Student/Postdoc Councilor (1 position)
I am a first-year MSc student in the biology department at the University of New Brunswick in Fredericton, studying how competition for pollinators impacts the evolution of flowers. I completed my undergraduate studies at Algoma University in Sault Ste. Marie in 2018 and presented my undergraduate research at the 2018 CSEE meeting in Guelph.
Attending a small, undergraduate-focused university and presenting undergraduate research at a CSEE meeting showed me how valuable an organization like CSEE can be to undergraduate students and early career researchers. If elected as graduate student councilor, I will seek to create initiatives within CSEE that will boost undergraduate student membership and engagement. https://www.researchgate.net/profile/Hannah_Brazeau
I’m currently a postdoctoral researcher in ecology, specializing in plant-herbivore relationships, mostly in forest ecosystems. I finished my PhD relatively recently (2017) and I completed all my graduate degrees in my hometown, at Université Laval. However, I’ve had the chance to visit several Canadian provinces, mostly for CSEE meetings. I’ve always felt at home at CSEE meetings and that’s what I would like to bring as a post-doctoral councillor. A first big conference can be intimidating for a student, especially if you’re the only one of your lab going. I would like the CSEE to remain the welcoming place it already is for all students, and I’d like also to reduce potential barriers, for example those involving language or accessibility. The culture and systems of science are changing and we have done a lot as a society. I want to help us continue to improve.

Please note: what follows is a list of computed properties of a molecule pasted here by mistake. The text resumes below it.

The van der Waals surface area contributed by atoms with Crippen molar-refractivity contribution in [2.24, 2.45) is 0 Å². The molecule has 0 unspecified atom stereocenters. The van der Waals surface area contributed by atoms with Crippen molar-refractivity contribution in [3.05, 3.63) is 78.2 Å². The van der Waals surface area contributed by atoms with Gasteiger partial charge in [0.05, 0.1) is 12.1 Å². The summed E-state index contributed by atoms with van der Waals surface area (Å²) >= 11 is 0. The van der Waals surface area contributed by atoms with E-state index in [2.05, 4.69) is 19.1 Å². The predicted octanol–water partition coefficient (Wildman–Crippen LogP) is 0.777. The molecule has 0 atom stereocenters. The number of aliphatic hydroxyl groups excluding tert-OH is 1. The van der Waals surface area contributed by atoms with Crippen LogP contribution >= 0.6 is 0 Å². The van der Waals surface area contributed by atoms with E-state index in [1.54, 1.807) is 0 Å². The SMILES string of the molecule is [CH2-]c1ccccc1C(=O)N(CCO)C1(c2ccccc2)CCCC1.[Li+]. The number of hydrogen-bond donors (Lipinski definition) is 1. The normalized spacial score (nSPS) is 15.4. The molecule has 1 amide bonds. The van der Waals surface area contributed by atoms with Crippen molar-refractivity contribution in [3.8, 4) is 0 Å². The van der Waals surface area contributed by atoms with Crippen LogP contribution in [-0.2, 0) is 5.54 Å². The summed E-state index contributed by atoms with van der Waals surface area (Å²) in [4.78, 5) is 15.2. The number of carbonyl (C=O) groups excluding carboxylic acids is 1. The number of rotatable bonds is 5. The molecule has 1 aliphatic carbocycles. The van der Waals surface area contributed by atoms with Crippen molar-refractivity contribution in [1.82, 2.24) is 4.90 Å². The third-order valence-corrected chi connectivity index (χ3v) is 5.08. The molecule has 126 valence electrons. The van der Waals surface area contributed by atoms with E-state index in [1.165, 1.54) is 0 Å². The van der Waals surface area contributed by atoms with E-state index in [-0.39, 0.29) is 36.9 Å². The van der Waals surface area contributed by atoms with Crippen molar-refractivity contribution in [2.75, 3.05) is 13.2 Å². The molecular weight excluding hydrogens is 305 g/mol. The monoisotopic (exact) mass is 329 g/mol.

My name is Martin Leclerc and I am running for the CSEE council to be your Graduate Student/Post-doctoral representative! Why should you vote for me? That is a very good question! First, I would like to give back to this society. I enjoy attending and presenting in annual meetings and I now want to give my time year-round to this organization. Second, my work is at the intersection of ecology, evolution, and conservation which fits perfectly the CSEE mandate. I have done a MSc (Rimouski, Qc) looking at the impacts of human activities on woodland caribou calf survival. I further did a PhD (Sherbrooke, QC) where I worked on the ecological and evolutionary impacts of harvesting on the Scandinavian brown bear. I then migrated on the West Coast (Victoria, BC) where I now investigate how predator-prey dynamics could better inform harvest management. Vote for me and I’ll be happy to be your Graduate Student/Post-doctoral representative!
I am a PhD candidate at Memorial University in St. John’s, Newfoundland. My research is based at the other end of the continent in northern Yukon and Northwest Territories, where I am focused on understanding the role of cross-scale (latitudinal to local) biodiversity patterns and abiotic gradients as non-climatic drivers of tree range expansion. My main motivation for serving on CSEE council is to continue to promote diversity within the CSEE community as well as the larger Canadian scientific community. Through annual events such as SWEEET (or SWEEEET 2019), I think we can push to diversify and increase the equity of science in Canada. In addition, I see the society as an opportunity to provide important networking opportunities for early career scientists to make connections with researchers across the country, resulting in future collaborations or mentorship opportunities – something I would aim to promote within the society.